If it weren’t for the final 30 seconds, Search Party’s fourth-season finale could’ve ended the series. Asphyxiated in a Massachusetts house fire, antihero Dory Sief (Alia Shawkat) observes what appears to be her own funeral. Dory’s friends give eulogies, each their special flavor of selfish: Actress Portia (Meredith Hagner) is attention-seeking (“Are you gonna clap?”); sociopath Elliott (John Early) is defiant (“WE ARE ALL UNLIKABLE!”); ex-boyfriend Drew (John Reynolds) is mopey (“I loved you no matter what”). But they also give real insight into Search Party’s main character. “I think we don’t really know what motivates us,” Portia observes. “We just kind of are the way we are. We don’t really know why we are the way we are, but we are the way that we are and that’s the way that we are.”
Dory wakes up in the back of an ambulance, but her mind lingers in the afterlife. Her subconscious (and her show) has just served up a summary judgment of its central character, whose downward spiral forms the arc of the series. As the imagined funeral unfolds, Dory is joined by other versions of herself, one for each of the show’s four seasons to date. Before she wakes up, the four Dorys merge into one woman who’s all of the things her friends accuse her of—including, as Elliott puts it, being “a lying, manipulative bitch.” Only, despite Portia’s speech, she finally seems to acknowledge the more unsavory parts of her personality. “I saw everything!” Dory gasps before a cut to black.
In 2016, Search Party began as a relatively grounded social satire of spoiled millennial Brooklynites. (Its main foursome met as undergrads at NYU.) In a post-Girls and Broad City universe, creators Charles Rogers and Sarah-Violet Bliss added a twist: Dory becomes obsessed with the disappearance of a college acquaintance named Chantal Witherbottom (Clare McNulty) and recruits her friends as amateur sleuths in a sort of post-recession noir. In keeping with its characters, the first season’s climax took place not in some abandoned warehouse or seedy bar, but a Montreal vacation rental. There, Chantal turns out not to be missing at all; and instead, they end up killing a private investigator named Keith (Ron Livingston), with whom Dory had an affair. Having discovered her new, exciting problem was imagined, Dory created a worse one.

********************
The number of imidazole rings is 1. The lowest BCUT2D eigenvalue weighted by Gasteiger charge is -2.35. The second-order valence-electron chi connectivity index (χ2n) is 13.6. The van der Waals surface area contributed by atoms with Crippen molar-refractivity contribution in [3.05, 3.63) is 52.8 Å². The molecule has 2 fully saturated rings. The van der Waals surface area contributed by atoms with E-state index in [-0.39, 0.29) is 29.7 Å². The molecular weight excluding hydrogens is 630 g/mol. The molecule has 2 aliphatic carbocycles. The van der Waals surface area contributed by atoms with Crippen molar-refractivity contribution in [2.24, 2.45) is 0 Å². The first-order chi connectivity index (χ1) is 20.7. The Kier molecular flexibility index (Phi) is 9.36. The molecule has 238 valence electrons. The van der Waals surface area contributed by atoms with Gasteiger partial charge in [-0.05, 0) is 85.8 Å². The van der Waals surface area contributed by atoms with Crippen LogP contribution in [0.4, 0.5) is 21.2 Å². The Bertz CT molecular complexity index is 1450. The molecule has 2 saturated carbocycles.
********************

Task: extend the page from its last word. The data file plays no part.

The shift in stakes was abrupt, to the point that it took both Search Party and its viewers some time to adjust. At the same time, the show itself got caught up in a game of intra-corporate football, switching from TBS to HBO Max and going on a nearly three-year hiatus between seasons 2 and 3. The flipside is that seasons 3 and 4 came out just a few months apart, allowing Rogers and Bliss to unfurl their long game in one extended swoop. Dory starts out a sympathetic figure, a woman desperate for a sense of purpose to draw her out of postgraduate ennui. By the time she sees her own demise, she’s revealed as a monster, both to her audience and, finally, herself.
In Season 3, Dory and Drew went on trial for Keith’s murder. That much made sense; the coddled knowledge workers were hardly savvy enough to cover their tracks. But rather than spin the evidence to her advantage by pleading self-defense or an accident, Dory took another route: complete and utter denial, a lie as much for her own conscience as the jury. After an impassioned closing argument—“I’m lost, and I’m broken, and I just want to go home!”—Dory was acquitted against the odds. (Her speech was no facts, all feelings, a poor legal argument, and a highly effective sales pitch.) But she never got to enjoy her freedom. Instead, she was kidnapped by an obsessed fan named Chip (Cole Escola), who trapped her in an uncanny foam replica of her own apartment.
As an audience, we don’t want bad things to happen to protagonists. This was what made Season 2 such an uncomfortable watch: Dory digging herself deeper into a hole, even committing a murder with her own two hands. (It was Drew who struck the killing blow on Keith in Season 1.) But it’s become increasingly clear that Dory does deserve to face consequences for her actions, and equally apparent she can’t accept her own guilt. Dory doesn’t think she’s innocent because she’s never done anything wrong; she knows she’s innocent, so anything wrong must have been done to her. She is, in TikTok speak, the main character, a self-centered mindset that happens to describe her role in the show.